Athena’s Petition for Rehearing En Banc – Not All Diagnostic Claims are Equal Under s. 101
In my last post on s. 101, discussing “Cleveland Clinic II” I asked, “Why can’t a diagnostic conclusion be a practical application of a natural law?” and rhetorically answered: “Because the Federal Circuit says it can’t.” In Cleveland Clinic I (Cleveland Clinic Foundation v. True Health Diagnostics LLC, 859 F.3d 1352 (Fed. Cir. 2007), the panel held patent ineligible claims to a method for assessing a test subjects’ risk of having cardiovascular disease (CVD) by comparing levels of a marker, MPO, in a sample from the subject with levels from control subjects diagnosed as not having the disease. Elevated levels of MPO in the test subject over the control subjects’ MPO levels “is indicative of the extent of the test subject’s risk of having CVD.”
In Athena Diagnostics, Inc. v. Mayo Collab. Services, LLC, Appeal no. 2017-2508 (Fed. Cir., 2019), a divided panel held that a method for diagnosing MG by detecting a marker for MG – autoantibodies against “MuSK”- using immunoassay techniques involving labelled MuSK, such as ELISA – is also a patent-ineligible natural phenomenon. Judge Newman dissented. (Please read my posts of Feb. 7, 2019 for much more about Athena at the Fed. Cir.)
In its petition for rehearing en banc, filed April 8, 2019, Athena poses the questions to be decided:
“1. Whether this Court now recognizes a categorical bias against patent claims to method of diagnosis, an impermissible expansion of the Supreme Courts’ narrowly defined judicial exception to patent eligible subject matter under [s.101]
2. Whether courts may now exclude claim elements that they deem ‘conventional’ in determining whether the claim is ‘directed to’ patent eligible subject matter, or does Supreme Court authority requiring that claims be assessed ‘as a whole’ still apply in Section 101 analysis.”
Athena argued that the claims were wrongly found to be directed to a law of nature, even though the panel described them as reciting multi-step laboratory methods, describing the first-ever assay for MuSK autoantibodies, and requiring novel man-made substances. Athena argued that the panel found that the claims “serve the new and useful purpose of diagnosing [a] serious disease [MG]” and do not preempt natural laws; “[i]n plain terms, the claims recite a ‘process’ indisputably eligible subject matter.”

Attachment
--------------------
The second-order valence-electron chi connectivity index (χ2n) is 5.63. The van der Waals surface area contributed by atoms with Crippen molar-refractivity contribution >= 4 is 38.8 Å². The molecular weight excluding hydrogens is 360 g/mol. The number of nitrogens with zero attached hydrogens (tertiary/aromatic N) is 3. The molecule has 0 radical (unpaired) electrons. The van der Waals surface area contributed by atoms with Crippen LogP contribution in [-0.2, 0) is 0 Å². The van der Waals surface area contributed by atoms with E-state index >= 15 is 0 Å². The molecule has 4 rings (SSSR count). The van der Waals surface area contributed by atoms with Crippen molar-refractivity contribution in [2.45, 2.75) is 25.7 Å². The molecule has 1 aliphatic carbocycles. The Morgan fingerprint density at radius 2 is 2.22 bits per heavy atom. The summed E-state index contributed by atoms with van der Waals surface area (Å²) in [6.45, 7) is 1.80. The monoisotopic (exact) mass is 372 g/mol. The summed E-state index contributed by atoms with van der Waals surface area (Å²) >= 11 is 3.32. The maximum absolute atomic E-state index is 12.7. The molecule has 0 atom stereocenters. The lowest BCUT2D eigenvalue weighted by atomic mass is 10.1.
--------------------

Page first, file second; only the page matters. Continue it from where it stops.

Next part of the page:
To support its position that the claims at issue were distinguishable from Mayo and Cleveland Clinic I, Athena had to throw them under a legal bus. At first, I was discouraged by this approach but, upon reflection, I concluded that the claims at issue in Mayo and Cleveland Clinic have a lot in common. In the Mayo claims, the optimal metabolite range was recited in the claim. A broadly recited immunosuppressive drug was given to a “subject” and the level of the metabolite was measured to determine if the subject was receiving an optimal dosage of the drug. Determining the range was not recited in the claims. At the time, I think I called the claims an old use of an old drug. In any case, they were “regimen claims”. In its petition, Athena calls them a “quasi-diagnostic method”.
While the claims at issue in Cleveland Clinic I, directed to the diagnosis of CVD, appear more like diagnostic claims, they lie on the Mayo pathway to doom. MPO was known to be associated with CVD and commercial kits were available to measure it. Cleveland Clinic developed a “healthy subject” control level, then tested for MPO in a patient’s sample to determine if its level was above the normal, or “optimal” level, which indicated the degree of risk for CVD. So, both the Mayo claims and the Cleveland Clinic claims were directed to determining risks, and both claims were directed to determining optimal or abnormal levels of known markers. As summarized by the Athena petition:
“In contrast to Mayo and Cleveland Clinic [I], in which doctors had forever been doing the same steps, no one had ever attempted to detect MuSK [auto]antibodies for any reason. The claims here are simply not, as they would be by analogy to Mayo/Ariosa/Cleveland Clinic, ‘detecting MuSK in unspecified but known manners; [and?] diagnosing with newly discovered information’. The [Athena] method steps are ‘concrete’ in the majorities own view, and essential to the Supreme Court’s whole-claim [reading] requirement.”
To buttress its arguments that the claims are directed to a patent-eligible process, Athena looks to the Myriad [“ANP’] decision, and focuses on claim 20: that “was directed to a method for screening potential cancer therapeutics via change in cell growth rates of transformed cells….The steps included (1) growing man-made cells transformed with an altered BRCA1 gene, with and without a potential therapeutic, (2) determining cells growth rate, and (3) comparing growth rates of the hosts cells. The Court…nonetheless distinguished mayo and held the claims patent eligible because, as in Chakrabarty, the transformed cells are not naturally occurring.”
Athena continues: “Just as in AMP, the labeled MuSK and MuSK epitopes of the asserted claims are novel, man-made molecules that differ markedly from natural MuSK, and the claim method operates on those novel molecules.” [However, the Athena panel] “reaffirmed that use of a man-made molecule in a method claim employing standard techniques to detect or observe a natural law may still leave the claim directed to a natural law….The majority’s conclusion contradicts the Court’s clear rule in AMP.”
Or, as Judge Newman concluded in her dissent: “The claims are for a multi-step method of diagnosis, not a law of nature….The claimed method determines whether this correlation is present, for diagnostic purposes, but the concept itself is not claimed.” I can only hope that her colleagues on the court will see this distinction-with-a-[huge]-difference.